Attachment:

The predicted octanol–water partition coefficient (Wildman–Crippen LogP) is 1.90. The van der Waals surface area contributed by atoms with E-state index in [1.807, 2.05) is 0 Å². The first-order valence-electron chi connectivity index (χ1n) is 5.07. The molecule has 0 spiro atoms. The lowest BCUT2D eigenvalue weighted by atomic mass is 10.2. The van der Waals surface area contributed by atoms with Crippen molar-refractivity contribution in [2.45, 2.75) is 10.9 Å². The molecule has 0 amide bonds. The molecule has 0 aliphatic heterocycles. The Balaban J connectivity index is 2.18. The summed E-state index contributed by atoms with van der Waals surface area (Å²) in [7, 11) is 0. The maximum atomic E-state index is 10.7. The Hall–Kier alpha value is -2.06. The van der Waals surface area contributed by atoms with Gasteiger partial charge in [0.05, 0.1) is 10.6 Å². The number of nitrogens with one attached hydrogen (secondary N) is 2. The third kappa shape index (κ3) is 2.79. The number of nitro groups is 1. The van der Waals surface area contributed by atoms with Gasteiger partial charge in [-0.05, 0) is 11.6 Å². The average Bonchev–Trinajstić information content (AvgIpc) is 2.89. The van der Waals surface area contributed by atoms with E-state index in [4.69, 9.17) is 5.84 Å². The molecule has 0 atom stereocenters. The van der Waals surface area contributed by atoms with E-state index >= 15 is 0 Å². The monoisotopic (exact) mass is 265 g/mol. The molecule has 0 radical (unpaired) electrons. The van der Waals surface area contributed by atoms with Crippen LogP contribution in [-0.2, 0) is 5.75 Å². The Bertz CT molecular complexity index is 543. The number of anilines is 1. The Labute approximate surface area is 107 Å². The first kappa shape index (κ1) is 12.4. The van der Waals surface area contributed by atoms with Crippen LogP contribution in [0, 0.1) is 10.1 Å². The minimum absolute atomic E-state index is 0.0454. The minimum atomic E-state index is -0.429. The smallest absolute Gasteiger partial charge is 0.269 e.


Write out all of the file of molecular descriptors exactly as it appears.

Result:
The predicted octanol–water partition coefficient (Wildman–Crippen LogP) is 1.90. The van der Waals surface area contributed by atoms with E-state index in [1.807, 2.05) is 0 Å². The first-order valence-electron chi connectivity index (χ1n) is 5.07. The molecule has 0 spiro atoms. The lowest BCUT2D eigenvalue weighted by atomic mass is 10.2. The van der Waals surface area contributed by atoms with Crippen molar-refractivity contribution in [2.45, 2.75) is 10.9 Å². The molecule has 0 amide bonds. The molecule has 0 aliphatic heterocycles. The Balaban J connectivity index is 2.18. The summed E-state index contributed by atoms with van der Waals surface area (Å²) in [7, 11) is 0. The maximum atomic E-state index is 10.7. The Hall–Kier alpha value is -2.06. The van der Waals surface area contributed by atoms with Gasteiger partial charge in [0.05, 0.1) is 10.6 Å². The number of nitrogens with one attached hydrogen (secondary N) is 2. The third kappa shape index (κ3) is 2.79. The number of nitro groups is 1. The van der Waals surface area contributed by atoms with Gasteiger partial charge in [-0.05, 0) is 11.6 Å². The average Bonchev–Trinajstić information content (AvgIpc) is 2.89. The van der Waals surface area contributed by atoms with E-state index in [4.69, 9.17) is 5.84 Å². The molecule has 0 atom stereocenters. The van der Waals surface area contributed by atoms with E-state index >= 15 is 0 Å². The monoisotopic (exact) mass is 265 g/mol. The molecule has 0 radical (unpaired) electrons. The van der Waals surface area contributed by atoms with Crippen LogP contribution in [-0.2, 0) is 5.75 Å². The Bertz CT molecular complexity index is 543. The number of anilines is 1. The Labute approximate surface area is 107 Å². The first kappa shape index (κ1) is 12.4. The van der Waals surface area contributed by atoms with Crippen LogP contribution in [0, 0.1) is 10.1 Å². The minimum absolute atomic E-state index is 0.0454. The minimum atomic E-state index is -0.429. The smallest absolute Gasteiger partial charge is 0.269 e.